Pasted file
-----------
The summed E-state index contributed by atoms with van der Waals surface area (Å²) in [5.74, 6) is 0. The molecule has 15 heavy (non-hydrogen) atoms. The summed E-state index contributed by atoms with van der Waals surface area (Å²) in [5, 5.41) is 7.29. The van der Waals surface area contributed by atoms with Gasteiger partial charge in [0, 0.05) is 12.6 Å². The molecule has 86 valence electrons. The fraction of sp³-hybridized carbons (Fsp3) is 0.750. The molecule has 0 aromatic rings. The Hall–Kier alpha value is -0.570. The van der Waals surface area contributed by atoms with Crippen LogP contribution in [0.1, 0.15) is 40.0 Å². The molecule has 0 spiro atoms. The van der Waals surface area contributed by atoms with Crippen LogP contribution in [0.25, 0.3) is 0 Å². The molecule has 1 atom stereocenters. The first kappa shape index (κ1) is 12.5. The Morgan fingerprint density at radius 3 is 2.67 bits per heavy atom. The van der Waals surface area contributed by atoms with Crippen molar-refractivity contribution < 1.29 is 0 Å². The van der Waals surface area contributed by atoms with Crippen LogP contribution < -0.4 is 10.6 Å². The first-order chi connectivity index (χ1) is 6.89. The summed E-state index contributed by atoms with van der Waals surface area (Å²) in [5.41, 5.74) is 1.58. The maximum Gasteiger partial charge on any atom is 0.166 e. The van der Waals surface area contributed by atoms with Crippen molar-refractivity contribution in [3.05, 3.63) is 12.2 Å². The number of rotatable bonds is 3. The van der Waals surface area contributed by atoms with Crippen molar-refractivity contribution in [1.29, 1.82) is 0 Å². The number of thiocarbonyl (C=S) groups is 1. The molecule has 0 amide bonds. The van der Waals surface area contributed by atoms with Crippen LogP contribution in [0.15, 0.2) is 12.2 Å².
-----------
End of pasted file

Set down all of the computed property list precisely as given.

The summed E-state index contributed by atoms with van der Waals surface area (Å²) in [5.74, 6) is 0. The molecule has 15 heavy (non-hydrogen) atoms. The summed E-state index contributed by atoms with van der Waals surface area (Å²) in [5, 5.41) is 7.29. The van der Waals surface area contributed by atoms with Gasteiger partial charge in [0, 0.05) is 12.6 Å². The molecule has 86 valence electrons. The fraction of sp³-hybridized carbons (Fsp3) is 0.750. The molecule has 0 aromatic rings. The Hall–Kier alpha value is -0.570. The van der Waals surface area contributed by atoms with Crippen LogP contribution in [0.1, 0.15) is 40.0 Å². The molecule has 0 spiro atoms. The van der Waals surface area contributed by atoms with Crippen LogP contribution in [0.25, 0.3) is 0 Å². The molecule has 1 atom stereocenters. The first kappa shape index (κ1) is 12.5. The Morgan fingerprint density at radius 3 is 2.67 bits per heavy atom. The van der Waals surface area contributed by atoms with Crippen molar-refractivity contribution < 1.29 is 0 Å². The van der Waals surface area contributed by atoms with Crippen LogP contribution < -0.4 is 10.6 Å². The first-order chi connectivity index (χ1) is 6.89. The summed E-state index contributed by atoms with van der Waals surface area (Å²) in [5.41, 5.74) is 1.58. The maximum Gasteiger partial charge on any atom is 0.166 e. The van der Waals surface area contributed by atoms with Crippen molar-refractivity contribution in [3.05, 3.63) is 12.2 Å². The number of rotatable bonds is 3. The van der Waals surface area contributed by atoms with Crippen molar-refractivity contribution in [1.29, 1.82) is 0 Å². The number of thiocarbonyl (C=S) groups is 1. The molecule has 0 amide bonds. The van der Waals surface area contributed by atoms with Crippen LogP contribution in [0.15, 0.2) is 12.2 Å².